Recently, a wound swab culture and sensitivity reported an E.coli sensitive to Nitrofurantoin. But will it really be helpful in the wound infection?
Without a doubt, literatures claim that the sole use of the drug is in the treatment of Urinary Tract Infection (UTI), as after oral or intravenous (i.v.) administration, therapeutically active concentrations are attained only in urine. Nitrofurantoin can be adminsitered i.v. but this is rarely used and and the parenteral preparation is not generally available. Intravenous nitrofurantoin is unsuitable for the treatment of systemic infections of any kind because of poor serum levels.
Following absorption, concentrations of nitrofurantoin in blood and body tissues are low because of rapid elimination and therefore, antibacterial concentrations are not achieved. Nitrofurantoin should not be administered when the possibility of bacteremia exists, as the drug does not achieve therapeutic serum levels when administered orally.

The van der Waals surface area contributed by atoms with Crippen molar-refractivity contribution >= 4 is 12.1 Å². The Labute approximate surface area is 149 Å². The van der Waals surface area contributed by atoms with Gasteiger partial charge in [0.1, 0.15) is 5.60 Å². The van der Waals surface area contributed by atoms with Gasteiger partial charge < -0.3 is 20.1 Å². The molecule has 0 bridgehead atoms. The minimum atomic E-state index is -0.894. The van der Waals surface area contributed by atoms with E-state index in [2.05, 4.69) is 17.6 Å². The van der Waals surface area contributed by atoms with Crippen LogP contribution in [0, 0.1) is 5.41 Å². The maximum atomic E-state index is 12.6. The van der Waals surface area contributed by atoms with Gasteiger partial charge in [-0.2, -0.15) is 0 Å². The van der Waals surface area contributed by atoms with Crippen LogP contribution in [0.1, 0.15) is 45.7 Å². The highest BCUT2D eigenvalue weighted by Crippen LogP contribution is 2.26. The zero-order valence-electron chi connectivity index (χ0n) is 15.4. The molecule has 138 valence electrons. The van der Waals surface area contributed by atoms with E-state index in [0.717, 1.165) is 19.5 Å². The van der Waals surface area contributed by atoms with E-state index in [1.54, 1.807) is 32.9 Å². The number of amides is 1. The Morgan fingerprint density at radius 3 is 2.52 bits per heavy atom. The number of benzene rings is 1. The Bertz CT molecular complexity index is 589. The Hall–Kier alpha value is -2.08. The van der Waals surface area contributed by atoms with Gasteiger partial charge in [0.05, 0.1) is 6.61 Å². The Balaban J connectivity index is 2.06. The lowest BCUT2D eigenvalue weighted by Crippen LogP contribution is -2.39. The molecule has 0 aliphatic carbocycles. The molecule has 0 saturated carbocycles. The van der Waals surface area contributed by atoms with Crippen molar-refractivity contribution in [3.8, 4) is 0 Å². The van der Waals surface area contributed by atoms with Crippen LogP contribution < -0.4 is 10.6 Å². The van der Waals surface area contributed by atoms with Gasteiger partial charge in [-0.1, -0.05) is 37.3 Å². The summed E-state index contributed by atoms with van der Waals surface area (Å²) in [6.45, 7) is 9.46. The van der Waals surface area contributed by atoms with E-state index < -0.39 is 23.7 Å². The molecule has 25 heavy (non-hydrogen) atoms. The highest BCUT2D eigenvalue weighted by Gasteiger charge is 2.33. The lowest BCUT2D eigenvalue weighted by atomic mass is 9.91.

The peak serum concentration after a single 100 mg oral nitrofurantoin dose is <2 µg/ml and the urine concentrations are known to be 50-200 µg/ml. MIC for most susceptible organisms is 32 µg/ml which is easily attained in urine but not in the serum and tissues.
Because of the low tissue levels, nitrofurantoin should not be used to treat UTI with associated renal cortical or perinephric abscess.
A high blood concentration of nitrofurantoin causes an axonal neuropathy.
Nitrofurazone is a topically used nitrofuran for wounds, burns and skin infections and for infections in skin grafts.
- Nitrofurantoin must not be reported in sensitivity testing outside that of urine.
- Nitrofurantoin should only be used for uncomplicated UTI.
- Kucers’ The Use of Antibiotics Sixth Edition: A Clinical Review of of Antibacterial, Antifungal and Antiviral Drugs – 6th edition
- The Antimicrobial Drugs 2nd Edition by Eric M. Scholar and William B. Pratt